There have been a lot of discussions lately – in interviews with developers, online, and in my classroom – about the notion of “historical accuracy” or “believability” and issues of diversity and representation. Among them are Golden Glitch’s in-progress game Elsinore, featuring a dark-skinned Ophelia, and an interview of BioShock developer Ken Levine with GameInformer,which has occasioned both praise and condemnation for its discussion of religion and autism. I’m not going to talk about this article specifically, but, rather, I want to address more broadly some of the notions we seem to have about “historical accuracy” and “believability” regarding media (tv and movies, as well as games).
People often make the argument that certain films, tv shows, and games include sexist or racist images for the sake of “historical accuracy” or “believability.” Assassin’s Creed, for instance, excuses its lack of female characters (particularly in Unity) with the remark that it wouldn’t be accurate. GTA games have often been excused for their sexism on account of the “believability” of their stories – because clearly crime must also contain prostitution and sexual violence. Even fans of Game of Thrones excuse its sexual violence with the assertion that sexism was a part of medieval life (to be fair, GoT also has some of the most kick-ass women on television, Brienne of Tarth and Arya Stark). My students accepted the racism and stereotypical dialects in BioShock Infinite as “historically accurate” to the game’s setting of 1912.
The argument is common. Sometimes it even makes sense. But more often, intentionally or not, it is simply an excuse for lazy storytelling that falls back on stereotypes and tired tropes that perpetuate racist and sexist ideologies.
More importantly, the suggestion that a game or show must contain racism and sexism because of “historical accuracy” or “believability” when it contains other obviously fantastical elements (flying cities, dragons, functionally immortal criminals, the Illuminati, aliens, superheroes, or any other number of imaginary things) is even more specious.
It’s vital that we remember that all of these depictions are choices, not facts. None of the stories I listed above are real. They all exist in fantasy worlds that never existed or have not yet come into being. In each case, someone – or more than one someone – decided that this prostitute would be beaten to death or that Circe would be raped or that Daisy Fitzroy would speak in uneducated dialect and threaten to kill a child or that the Vox Populi would wear demon horns. All those things were choices.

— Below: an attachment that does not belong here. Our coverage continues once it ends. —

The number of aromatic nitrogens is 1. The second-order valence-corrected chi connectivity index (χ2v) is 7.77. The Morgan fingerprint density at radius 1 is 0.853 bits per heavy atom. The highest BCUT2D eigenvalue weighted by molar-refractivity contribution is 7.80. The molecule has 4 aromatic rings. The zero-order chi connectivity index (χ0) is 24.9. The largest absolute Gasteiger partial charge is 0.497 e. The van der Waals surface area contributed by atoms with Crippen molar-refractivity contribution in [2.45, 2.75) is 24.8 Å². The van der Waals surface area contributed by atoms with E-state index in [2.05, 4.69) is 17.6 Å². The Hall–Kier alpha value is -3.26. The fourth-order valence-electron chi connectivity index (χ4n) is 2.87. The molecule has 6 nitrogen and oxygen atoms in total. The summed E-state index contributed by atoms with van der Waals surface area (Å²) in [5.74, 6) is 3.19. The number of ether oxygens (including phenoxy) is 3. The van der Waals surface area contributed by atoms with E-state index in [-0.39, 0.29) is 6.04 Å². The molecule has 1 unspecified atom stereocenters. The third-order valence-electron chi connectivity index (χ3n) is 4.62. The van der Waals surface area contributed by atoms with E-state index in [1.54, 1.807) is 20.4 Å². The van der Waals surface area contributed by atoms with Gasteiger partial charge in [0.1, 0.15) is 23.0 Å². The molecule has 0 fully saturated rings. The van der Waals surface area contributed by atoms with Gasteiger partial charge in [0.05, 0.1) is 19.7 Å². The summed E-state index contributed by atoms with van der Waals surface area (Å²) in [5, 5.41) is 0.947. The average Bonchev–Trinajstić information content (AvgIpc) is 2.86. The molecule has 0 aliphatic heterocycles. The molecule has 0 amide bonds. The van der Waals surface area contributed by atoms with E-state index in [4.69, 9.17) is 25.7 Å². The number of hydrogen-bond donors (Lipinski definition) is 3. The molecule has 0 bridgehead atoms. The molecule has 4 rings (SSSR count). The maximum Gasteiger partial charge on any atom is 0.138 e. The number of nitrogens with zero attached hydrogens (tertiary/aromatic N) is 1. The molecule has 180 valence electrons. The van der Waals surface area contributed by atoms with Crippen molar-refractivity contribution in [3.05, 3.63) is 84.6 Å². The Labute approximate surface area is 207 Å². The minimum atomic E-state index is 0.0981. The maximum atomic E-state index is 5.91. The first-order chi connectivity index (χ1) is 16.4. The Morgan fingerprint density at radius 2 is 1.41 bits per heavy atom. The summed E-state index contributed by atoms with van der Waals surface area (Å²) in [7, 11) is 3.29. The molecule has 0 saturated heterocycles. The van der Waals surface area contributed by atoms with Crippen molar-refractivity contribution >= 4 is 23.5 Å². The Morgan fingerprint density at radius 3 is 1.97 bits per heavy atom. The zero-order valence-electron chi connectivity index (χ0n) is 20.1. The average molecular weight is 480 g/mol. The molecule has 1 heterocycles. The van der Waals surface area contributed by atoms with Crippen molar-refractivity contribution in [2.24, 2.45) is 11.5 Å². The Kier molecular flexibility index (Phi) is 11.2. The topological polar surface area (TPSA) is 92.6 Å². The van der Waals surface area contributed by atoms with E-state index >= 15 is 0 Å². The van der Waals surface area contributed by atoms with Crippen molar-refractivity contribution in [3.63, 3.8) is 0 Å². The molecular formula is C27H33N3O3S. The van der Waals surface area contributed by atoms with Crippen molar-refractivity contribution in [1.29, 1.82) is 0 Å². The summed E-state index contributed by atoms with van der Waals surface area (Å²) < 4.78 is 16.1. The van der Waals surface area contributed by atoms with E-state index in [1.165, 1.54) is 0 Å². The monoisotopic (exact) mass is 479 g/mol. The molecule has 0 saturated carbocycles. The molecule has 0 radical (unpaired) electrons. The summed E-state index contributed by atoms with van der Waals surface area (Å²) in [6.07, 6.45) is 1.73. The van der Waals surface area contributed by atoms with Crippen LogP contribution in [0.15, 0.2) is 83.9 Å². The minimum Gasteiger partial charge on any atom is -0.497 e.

The danger of these choices comes in the fact that not all of them were made deliberately. What I mean is not that someone held a gun to the creator’s head, but, rather, that creators often don’t think about the ramifications or implications of their choices. They don’t think “Oh, hey, Daisy’s pigin English might be offensive or seem racist.” They think “Oh, Mark Twain did it,” or, worse, “This is how black people talked back then.” They don’t consider the implications that choice might have in terms of the present-day social acceptability of racism or sexism or the demonization of a religion or nation.
This becomes difficult to explain when we get to the idea of causality. Just one game with sexism or racism doesn’t make its players sexist or racist. Two games won’t. Three or four or even ten won’t. But when certain tropes and assumptions become commonplace across all media and in conversations had in the news, in classrooms, and around dinner tables, they do become harmful. But just one game, or two games, or ten games which explode those tropes, question the racist assumptions inherent in the American institutions of education, capitalism, and justice, then they can make a difference. Voices questioning the status quo stand out and have a greater impact than those which follow the well-worn path.
I am not arguing that all games should seek to become vehicles of social justice (although that would be pretty cool). I am arguing that creators of all media – print, television, film, games, etc. – should take it upon themselves to do research into other viewpoints and other ideologies. Creators should assume the responsibility for making educated decisions about each race and gender and religion and sexuality they depict. Creators, in short, should choose deliberately.